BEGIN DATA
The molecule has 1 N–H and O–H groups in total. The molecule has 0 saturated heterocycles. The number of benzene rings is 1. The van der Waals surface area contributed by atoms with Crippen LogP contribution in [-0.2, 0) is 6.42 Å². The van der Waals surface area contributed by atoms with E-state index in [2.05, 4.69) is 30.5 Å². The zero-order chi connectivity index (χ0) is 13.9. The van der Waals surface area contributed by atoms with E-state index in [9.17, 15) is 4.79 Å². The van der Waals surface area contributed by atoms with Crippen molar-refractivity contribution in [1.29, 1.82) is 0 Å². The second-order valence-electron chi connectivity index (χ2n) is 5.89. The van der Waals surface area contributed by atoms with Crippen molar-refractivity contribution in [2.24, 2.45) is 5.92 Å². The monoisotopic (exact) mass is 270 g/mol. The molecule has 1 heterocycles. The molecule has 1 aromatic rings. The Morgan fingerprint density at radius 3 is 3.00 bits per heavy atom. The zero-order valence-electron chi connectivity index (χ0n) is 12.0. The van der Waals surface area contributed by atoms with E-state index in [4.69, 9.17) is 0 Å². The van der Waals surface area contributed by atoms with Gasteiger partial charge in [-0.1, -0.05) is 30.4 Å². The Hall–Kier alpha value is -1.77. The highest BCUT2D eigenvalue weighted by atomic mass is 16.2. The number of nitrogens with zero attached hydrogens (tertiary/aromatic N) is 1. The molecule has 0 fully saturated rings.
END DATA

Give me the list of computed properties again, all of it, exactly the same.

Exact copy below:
The molecule has 1 N–H and O–H groups in total. The molecule has 0 saturated heterocycles. The number of benzene rings is 1. The van der Waals surface area contributed by atoms with Crippen LogP contribution in [-0.2, 0) is 6.42 Å². The van der Waals surface area contributed by atoms with E-state index in [2.05, 4.69) is 30.5 Å². The zero-order chi connectivity index (χ0) is 13.9. The van der Waals surface area contributed by atoms with E-state index in [9.17, 15) is 4.79 Å². The van der Waals surface area contributed by atoms with Crippen molar-refractivity contribution in [1.29, 1.82) is 0 Å². The second-order valence-electron chi connectivity index (χ2n) is 5.89. The van der Waals surface area contributed by atoms with Crippen molar-refractivity contribution in [2.24, 2.45) is 5.92 Å². The monoisotopic (exact) mass is 270 g/mol. The molecule has 1 heterocycles. The molecule has 1 aromatic rings. The Morgan fingerprint density at radius 3 is 3.00 bits per heavy atom. The zero-order valence-electron chi connectivity index (χ0n) is 12.0. The van der Waals surface area contributed by atoms with E-state index in [4.69, 9.17) is 0 Å². The van der Waals surface area contributed by atoms with Gasteiger partial charge in [-0.1, -0.05) is 30.4 Å². The Hall–Kier alpha value is -1.77. The highest BCUT2D eigenvalue weighted by atomic mass is 16.2. The number of nitrogens with zero attached hydrogens (tertiary/aromatic N) is 1. The molecule has 0 fully saturated rings.